O is for Sonya Olschanezky

Round 20 of ABC Wednesday is billed as The Farewell Tour so this may be my last trip through the alphabet of the famous, the infamous and the forgotten.

Sonya Olschanezky is another of those ordinary brave men and women who risked and gave their lives in resisting the German occupation of Europe during the Second World War.

Olschanezky was born in Chemnitz, Germany, in 1923. Her parents were secular Jews, her father a Russian-born chemical engineer and her mother from a moneyed German family.

They were unable to return to Russia following the First World War and settled in Chemnitz. Sonia was the youngest of their three children and three years after her birth, the family moved to Bucharest where her father managed a successful silk stocking factory. The rise of anti-Semitism saw her father being swindled and the family moved again, this time to France.

The rise of anti-Semitism saw her father being swindled and the family moved again, this time to France, but her father was again defrauded and the family fell into poverty.

At the age of ten, Olschanezky joined a theatre dance company planning to become a professional dancer to help the family fortunes. She was small, slight and graceful and she might have succeeded in her ambition had not the war intervened.

Following the fall of France, Olschanezky joined the resistance at Châlons-sur-Marne and spent her time carrying messages between the resistance and agents of the British Special Operations Executive (SOE).

The French authorities cooperated with the persecution of the Jews and in 1942 Olschanezky was arrested and detained at a camp at Dransy prior to being sent to one of the extermination camps in the east. Fortunately, her mother was able to contact friends in Germany who produced papers that stated that Olschanezky had ‘economically valuable skills’ for the war effort and she was released.

Olschanezky returned to her resistance work with her fiancé, Jacques Well, as part the Juggler sub-circuit of the Physician Network, and in 1943 she learnt of the capture of Noor Inayat Khan, who I’ve written about previously. She warned London that Khan’s radio was now in the hands of the enemy, but her warning was considered unreliable as Olschanezky was one of the few operatives who hadn’t been trained by the SOE. As a result, agents continued to be sent to France and were captured.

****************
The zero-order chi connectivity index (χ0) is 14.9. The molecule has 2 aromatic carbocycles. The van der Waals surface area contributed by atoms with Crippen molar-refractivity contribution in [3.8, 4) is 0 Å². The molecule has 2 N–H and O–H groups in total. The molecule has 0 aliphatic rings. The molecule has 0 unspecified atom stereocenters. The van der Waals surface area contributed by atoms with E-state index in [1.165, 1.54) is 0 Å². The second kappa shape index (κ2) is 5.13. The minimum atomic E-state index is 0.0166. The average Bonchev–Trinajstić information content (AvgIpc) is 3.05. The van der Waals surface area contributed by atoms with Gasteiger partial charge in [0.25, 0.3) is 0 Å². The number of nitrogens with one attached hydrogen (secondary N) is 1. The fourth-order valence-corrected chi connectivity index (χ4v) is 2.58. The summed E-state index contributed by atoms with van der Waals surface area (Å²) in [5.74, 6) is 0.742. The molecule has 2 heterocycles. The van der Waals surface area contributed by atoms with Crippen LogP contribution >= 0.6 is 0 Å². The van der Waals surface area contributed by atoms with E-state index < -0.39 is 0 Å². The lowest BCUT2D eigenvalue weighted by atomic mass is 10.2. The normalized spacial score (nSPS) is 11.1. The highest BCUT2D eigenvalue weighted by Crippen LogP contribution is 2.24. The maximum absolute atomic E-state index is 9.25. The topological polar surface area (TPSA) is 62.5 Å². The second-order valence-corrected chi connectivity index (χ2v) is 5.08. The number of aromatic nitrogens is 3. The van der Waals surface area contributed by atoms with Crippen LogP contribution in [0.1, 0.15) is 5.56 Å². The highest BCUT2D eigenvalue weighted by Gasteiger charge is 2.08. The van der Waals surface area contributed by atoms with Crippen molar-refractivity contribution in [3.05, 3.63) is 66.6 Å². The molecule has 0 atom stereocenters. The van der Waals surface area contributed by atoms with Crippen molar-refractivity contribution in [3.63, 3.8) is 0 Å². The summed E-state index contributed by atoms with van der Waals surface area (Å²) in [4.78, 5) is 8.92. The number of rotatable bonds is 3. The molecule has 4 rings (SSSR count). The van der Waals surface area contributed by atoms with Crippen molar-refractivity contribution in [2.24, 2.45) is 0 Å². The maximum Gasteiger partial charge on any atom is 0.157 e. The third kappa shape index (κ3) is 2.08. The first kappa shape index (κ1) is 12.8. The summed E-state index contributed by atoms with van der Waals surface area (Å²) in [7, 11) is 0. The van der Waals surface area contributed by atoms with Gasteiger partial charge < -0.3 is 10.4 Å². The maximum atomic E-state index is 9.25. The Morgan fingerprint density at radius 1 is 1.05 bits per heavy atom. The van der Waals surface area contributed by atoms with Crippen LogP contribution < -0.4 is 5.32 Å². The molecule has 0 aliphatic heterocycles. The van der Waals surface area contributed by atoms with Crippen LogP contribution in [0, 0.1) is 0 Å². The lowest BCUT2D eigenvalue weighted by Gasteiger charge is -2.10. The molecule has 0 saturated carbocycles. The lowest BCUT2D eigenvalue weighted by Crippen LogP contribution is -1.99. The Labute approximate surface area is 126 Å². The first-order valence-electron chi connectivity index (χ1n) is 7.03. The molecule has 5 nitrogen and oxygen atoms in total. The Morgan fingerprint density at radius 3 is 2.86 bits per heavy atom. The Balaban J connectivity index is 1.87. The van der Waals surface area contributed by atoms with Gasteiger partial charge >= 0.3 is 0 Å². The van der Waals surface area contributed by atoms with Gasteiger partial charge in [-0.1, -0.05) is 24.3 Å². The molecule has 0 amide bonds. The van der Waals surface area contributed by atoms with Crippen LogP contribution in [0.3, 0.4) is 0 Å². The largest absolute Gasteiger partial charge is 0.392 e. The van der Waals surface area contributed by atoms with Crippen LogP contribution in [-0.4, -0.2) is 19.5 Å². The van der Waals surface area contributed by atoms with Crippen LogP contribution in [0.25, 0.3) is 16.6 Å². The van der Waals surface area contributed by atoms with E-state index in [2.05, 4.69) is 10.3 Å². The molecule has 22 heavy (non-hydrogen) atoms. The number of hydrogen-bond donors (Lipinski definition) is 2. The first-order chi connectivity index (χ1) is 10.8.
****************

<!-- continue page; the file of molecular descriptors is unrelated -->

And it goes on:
The network was betrayed and most of its leaders arrested, but Olschanezky remained free until she herself was captured in 1944. She was interrogated by the Gestapo before being transported with other SOE agents to the concentration camp at Natzweiler-Struthof. That same day, she was injected with Phenol and her body cremated. She was just twenty years old.

Olschanezky is commemorated with a plaque at the Allied Special Forces Memorial Grove at the National Memorial Arboretum in Staffordshire.

Nobody’s prefect. If you find any spelling mistakes or other errors in this post, please let me know by highlighting the text and pressing Ctrl+Enter.

3 comments… Add yours
  • Yorkshire Pudding 19th April 2017

    Her contribution to the resistance movement seemed small but still very brave for a young woman. May she rest in peace (Not Theresa May of course!).

  • Melody Steenkamp 19th April 2017

    An interesting and intriguing story… I admire how you every time gather all that info

    Have a nice ABC-day / -week
    ♫ M e l ☺ d y ♫ (abc-w-team)

  • Roger Green 20th April 2017

    A real hero who perhaps didn’t have to die



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